From before dawn, 54-year-old grandmother Annah Muvhali weaves between baobab trees that loom over her rural South African home, collecting fruit that enthusiasts worldwide hail as a “superfood”. About 1,000 women in the village of Muswodi Dipeni, in the northern province of Limpopo, earn a living by harvesting the furry, hard-shelled baobab fruit pods. The seeds and chalky powder inside the pods have become a global health craze celebrated for their vitamin-packed properties and now used in everything from flavoured soda, ice cream and chocolate to gin and cosmetics.
“Before, I never knew there was any value in baobab. My family and I would eat the fruit simply because it makes a delicious yoghurt-like porridge that is nutritious and filling,” Muvhali told AFP.
“I always use it for my grandchildren when their stomachs are troublesome.”
Known locally as “baobab guardians”, women like Muvhali also plant and nurture baobab saplings in their gardens and earn an income for each centimetre that the trees grow.
Having started in 2006, the grandmother of five has since been able to build a house for her two children and grandchildren from her earnings.
Elisa Phaswana, 59, has been nurturing a single one-metre-high sapling — protected from goats by a makeshift fence — for the past two years.
She said the baobab guardian programme had alleviated poverty in the community.
“It helps the environment and it helps us especially because there is little to no work for us and our children in our village.”
“I get about R320 ($21) per centimetre.”
Sarah Venter, an ecologist who runs the Ecoproducts company behind the baobab cultivation, said the scheme rewarded women for their skills and care.
“They get paid a certain amount until the tree reaches three metres high and after that it will live for 1,000 years.
“It has a value chain where everybody benefits, including a rural person picking up something that’s already in their environment and getting an income for it,” Venter said.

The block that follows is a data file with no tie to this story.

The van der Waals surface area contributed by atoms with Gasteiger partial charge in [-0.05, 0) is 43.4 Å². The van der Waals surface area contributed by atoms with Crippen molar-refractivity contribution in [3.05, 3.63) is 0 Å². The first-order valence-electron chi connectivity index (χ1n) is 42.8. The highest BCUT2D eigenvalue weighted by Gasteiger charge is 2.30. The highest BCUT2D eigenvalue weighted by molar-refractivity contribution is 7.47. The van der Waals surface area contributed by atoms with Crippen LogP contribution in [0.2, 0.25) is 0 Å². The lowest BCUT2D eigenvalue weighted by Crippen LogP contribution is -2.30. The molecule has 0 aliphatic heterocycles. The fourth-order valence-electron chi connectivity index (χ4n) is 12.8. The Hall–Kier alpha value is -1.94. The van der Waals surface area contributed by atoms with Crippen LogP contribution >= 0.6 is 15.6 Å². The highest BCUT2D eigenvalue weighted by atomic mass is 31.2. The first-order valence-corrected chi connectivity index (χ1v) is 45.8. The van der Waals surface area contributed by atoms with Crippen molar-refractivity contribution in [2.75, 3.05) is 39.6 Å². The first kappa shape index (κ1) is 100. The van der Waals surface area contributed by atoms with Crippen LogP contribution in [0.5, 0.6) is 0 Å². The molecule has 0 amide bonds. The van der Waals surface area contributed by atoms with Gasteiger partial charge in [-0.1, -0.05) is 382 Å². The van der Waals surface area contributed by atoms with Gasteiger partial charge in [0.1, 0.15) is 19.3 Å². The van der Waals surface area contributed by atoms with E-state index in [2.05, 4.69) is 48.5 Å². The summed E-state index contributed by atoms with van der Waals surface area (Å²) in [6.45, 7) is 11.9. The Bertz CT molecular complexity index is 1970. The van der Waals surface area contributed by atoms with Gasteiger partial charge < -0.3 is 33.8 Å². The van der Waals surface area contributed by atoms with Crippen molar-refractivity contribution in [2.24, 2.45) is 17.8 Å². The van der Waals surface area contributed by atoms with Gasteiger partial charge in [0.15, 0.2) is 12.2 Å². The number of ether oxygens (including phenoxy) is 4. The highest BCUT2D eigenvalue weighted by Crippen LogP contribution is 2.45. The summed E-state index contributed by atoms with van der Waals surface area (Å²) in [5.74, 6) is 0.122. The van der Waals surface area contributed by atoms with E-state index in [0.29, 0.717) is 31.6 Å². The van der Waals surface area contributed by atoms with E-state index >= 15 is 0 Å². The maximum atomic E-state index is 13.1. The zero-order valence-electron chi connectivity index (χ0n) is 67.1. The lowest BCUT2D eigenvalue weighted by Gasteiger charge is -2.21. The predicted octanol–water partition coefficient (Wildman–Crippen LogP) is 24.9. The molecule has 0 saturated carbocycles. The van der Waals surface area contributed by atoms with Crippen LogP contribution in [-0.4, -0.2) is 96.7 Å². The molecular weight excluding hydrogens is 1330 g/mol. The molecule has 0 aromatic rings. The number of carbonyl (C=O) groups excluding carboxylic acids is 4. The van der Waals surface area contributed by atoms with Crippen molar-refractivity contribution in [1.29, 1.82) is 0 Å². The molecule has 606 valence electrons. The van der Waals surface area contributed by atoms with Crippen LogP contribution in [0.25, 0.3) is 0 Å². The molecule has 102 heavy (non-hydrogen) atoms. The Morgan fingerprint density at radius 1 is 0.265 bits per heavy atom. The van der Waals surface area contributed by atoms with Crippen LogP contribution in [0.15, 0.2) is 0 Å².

“If we are lucky enough as an industry to get to a point where demand exceeds supply, prices will go up and rural producers will get more for what they collect.”
Venter said demand for baobab powder has zoomed every year since 2013, with Europe, the United States, and Canada now the biggest consumer markets.
Estimates by the African Baobab Alliance show that baobab powder exports grew to 450 tonnes in 2017.
Baobab Foods, a leading distributor and supplier, has seen an exploding growth in demand for baobab products in recent years.
“In 2018 we have more than doubled our annual imports of baobab fruit powder into the United States alone,” it said in a statement.
The tree can take up to 200 years to bear fruit, but watering them every day can see that time reduced to 30 years. A tree then produces fruit annually for nearly 200 years.
Traditional healing –
Historically credited with mythical and spiritual powers in African folklore, the baobab is known as the “upside down tree”, as its branches look like roots.
Fruit like goji and acai berries, pomegranate, cantaloupe and now baobab fruit are described as superfoods by some nutritionists because of their high levels of antioxidants, fibre, vitamins and minerals.
“Baobab is one of the highest vitamin C containing fruits. There’s natural antioxidants, some vitamin E and various plant compounds which have anti-inflammatory and antioxidant uses,” Jean Francois Sobiecki, nutritionist and ethnobotanist at the University of Johannesburg, told AFP.
“It has got a really good combination of natural vitamins, antioxidants, protein and also healing substances which all together makes it an incredible superfood.” — AFP